Living and Raw Foods web site.  Educating the world about the power of living and raw plant based diet.  This site has the most resources online including articles, recipes, chat, information, personals and more!
 

Click this banner to check it out!
Click here to find out more!

 

HOME
F.A.Q.
REGISTER

MEMBERS
ARTICLES
IN THE NEWS
RECIPES
CHAT

RAWFOODS MAIL
BULLETIN BOARD
CALENDAR

CLASSIFIEDS
COMMUNITY
BOOKSTORE
MARKETPLACE
PERSONALS
RESOURCES

COACHING
CITY GUIDE
MULTIMEDIA
POSTCARDS
SEARCH
GUESTBOOK
LINKING TO US
WHAT'S NEW?
NOTIFY ME!
RELATED LINKS
FEEDBACK/HELP



TribLogo.gif (6298 bytes)

Businesswoman takes raw approach to recovery

PHOTO
Provo - Shelley Abegg turned to a raw food diet after being diagnosed with cancer. At right is a biophotonic scanner that she uses to measure the levels of a person's antioxidant defense. She is running the test on a reporter. (Trent Nelson/The Salt Lake Tribune)



    The day Shelley Abegg was diagnosed with breast cancer two years ago, she started planning her funeral.
    The first priority for the single mother from Provo was making arrangements for her then 9-year-old son, Taylor.
    "I was shell shocked," Abegg, 47, said. "It was an emotional roller coaster. I had to stop planning my funeral and crying, and come up with a plan."
    That plan would eventually turn her life upside down.
    Frightened by the harsh side effects of chemotherapy, Abegg decided to go against her doctor's recommendations to undergo the drug regimen after her lumpectomy.
    "Chemotherapy obliterates your immune system," she said. "It's like playing Russian roulette."
    After much prayer and research, Abegg traveled to the Optimum Health Institute in San Diego to detoxify her body. During her three-week retreat, she discovered the importance of eating only raw foods to cleanse and nourish the body. The institute stresses a raw-food diet -- which has since become popular with Hollywood celebrities such as Demi Moore -- nutrition education, spiritual reawakening and positive mental exercises.
    When Abegg returned, she simplified her hectic life, working less at her mortgage business in favor of spending more time on herself and with Taylor. She focused on nutrition, prayer and a positive attitude.
    But she faced much criticism.
    "Here I was this capable, successful businesswoman and everyone was questioning my decision not to undergo chemo," she said. "Several people asked me if I was doing the right thing."
    Despite the speculation, Abegg pushed on in her quest to heal herself. She sought out everything she could get her hands on about raw food diets. But at the time, that lifestyle wasn't as trendy as it is today, so Abegg had few resources -- mostly books and Internet sites -- at her fingertips.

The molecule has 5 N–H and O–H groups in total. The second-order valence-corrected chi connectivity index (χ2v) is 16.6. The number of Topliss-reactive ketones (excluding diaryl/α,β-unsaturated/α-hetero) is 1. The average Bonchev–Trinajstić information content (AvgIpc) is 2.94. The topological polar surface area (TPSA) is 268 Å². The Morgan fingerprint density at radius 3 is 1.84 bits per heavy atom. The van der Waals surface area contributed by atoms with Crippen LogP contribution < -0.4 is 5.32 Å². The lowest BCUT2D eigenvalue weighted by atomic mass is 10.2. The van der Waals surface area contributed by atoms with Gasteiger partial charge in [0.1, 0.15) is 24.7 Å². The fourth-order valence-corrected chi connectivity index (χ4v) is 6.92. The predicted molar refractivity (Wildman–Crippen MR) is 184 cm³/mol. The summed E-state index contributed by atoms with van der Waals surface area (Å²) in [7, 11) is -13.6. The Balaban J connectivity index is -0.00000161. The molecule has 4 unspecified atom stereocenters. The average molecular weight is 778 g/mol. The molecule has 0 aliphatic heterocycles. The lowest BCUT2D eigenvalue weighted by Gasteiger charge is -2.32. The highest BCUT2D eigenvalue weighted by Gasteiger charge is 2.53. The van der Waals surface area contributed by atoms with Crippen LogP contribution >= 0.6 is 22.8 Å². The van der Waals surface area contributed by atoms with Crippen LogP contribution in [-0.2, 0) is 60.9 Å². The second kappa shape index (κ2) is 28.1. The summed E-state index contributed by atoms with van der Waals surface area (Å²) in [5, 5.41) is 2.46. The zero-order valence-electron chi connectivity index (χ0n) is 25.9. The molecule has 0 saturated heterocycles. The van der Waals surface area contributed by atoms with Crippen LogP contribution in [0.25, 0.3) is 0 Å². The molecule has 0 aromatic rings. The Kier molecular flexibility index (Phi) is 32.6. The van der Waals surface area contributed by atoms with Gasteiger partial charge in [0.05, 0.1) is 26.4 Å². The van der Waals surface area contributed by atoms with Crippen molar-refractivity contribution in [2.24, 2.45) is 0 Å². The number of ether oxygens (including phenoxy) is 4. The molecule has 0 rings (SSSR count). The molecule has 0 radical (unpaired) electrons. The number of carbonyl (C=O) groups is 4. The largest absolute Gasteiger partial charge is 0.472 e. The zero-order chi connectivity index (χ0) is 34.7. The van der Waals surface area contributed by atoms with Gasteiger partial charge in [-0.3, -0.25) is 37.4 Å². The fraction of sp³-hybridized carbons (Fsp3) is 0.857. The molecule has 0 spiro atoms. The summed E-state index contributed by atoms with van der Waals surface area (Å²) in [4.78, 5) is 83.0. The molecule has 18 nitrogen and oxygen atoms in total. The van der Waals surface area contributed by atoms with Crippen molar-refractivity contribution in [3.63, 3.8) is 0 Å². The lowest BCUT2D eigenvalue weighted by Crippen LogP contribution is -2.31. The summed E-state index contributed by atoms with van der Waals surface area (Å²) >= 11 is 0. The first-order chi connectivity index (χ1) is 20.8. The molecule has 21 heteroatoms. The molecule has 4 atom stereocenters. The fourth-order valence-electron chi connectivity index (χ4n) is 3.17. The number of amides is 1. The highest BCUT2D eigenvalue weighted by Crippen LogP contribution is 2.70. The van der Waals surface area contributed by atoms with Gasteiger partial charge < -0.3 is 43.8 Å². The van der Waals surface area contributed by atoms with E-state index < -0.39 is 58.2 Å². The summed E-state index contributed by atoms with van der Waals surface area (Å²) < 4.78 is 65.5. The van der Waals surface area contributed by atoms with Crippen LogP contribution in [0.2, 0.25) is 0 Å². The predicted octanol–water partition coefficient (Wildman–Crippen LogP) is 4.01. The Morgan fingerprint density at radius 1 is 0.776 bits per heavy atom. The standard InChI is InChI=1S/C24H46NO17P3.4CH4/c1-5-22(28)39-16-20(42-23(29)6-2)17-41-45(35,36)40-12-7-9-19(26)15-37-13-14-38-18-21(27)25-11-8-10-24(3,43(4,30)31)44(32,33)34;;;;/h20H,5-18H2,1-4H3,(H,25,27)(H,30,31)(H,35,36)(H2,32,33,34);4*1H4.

A food aficionado, Abegg experimented with different fruits, vegetables, seeds, nuts and grains, and made wheat grass juice a staple of her diet.
    As the raw-food diet gained more attention, Abegg met fellow raw fooders and they exchanged recipes and held potluck luncheons.
    "We are not hippies or whackos," Abegg said. "We're normal, everyday people who believe you are what you eat."
    After a year on strictly raw foods, Abegg said she feels more energetic than ever and is mistaken for being much younger than she is.
    "People look at me and think I'm in my late 20s or 30s," said the former Miss Utah runner-up.
    After two normal mammograms, Abegg said she no longer worries that the cancer will return, because her body has been cleansed and is now getting the nutrients it needs.
    She plans to get a mammogram once a year, although some doctors recommend breast cancer patients get mammograms every six months for two years following the diagnosis.
    Although going raw takes immense dedication and is challenging, Abegg said the hassle is well worth it.
    "I was addicted to cooked food," she said. "I was eating so much because the food wasn't nourishing me. The food was dead. Now I eat and can go six to eight hours. What's really exciting is the change in my moods. I feel so vivacious."
    chamilton@sltrib.com
   

 

Navigate Living and Raw Foods below:

Search Living and Raw Foods below:

Translate this site into:

Search Amazon.com for:

Eat more raw fruits and vegetables

Living and Raw Foods Button
1998 Living-Foods.com
All Rights Reserved

USE OF THIS SITE SIGNIFIES YOUR AGREEMENT TO THE DISCLAIMER.

Privacy Policy Statement

Eat more Raw Fruits and Vegetables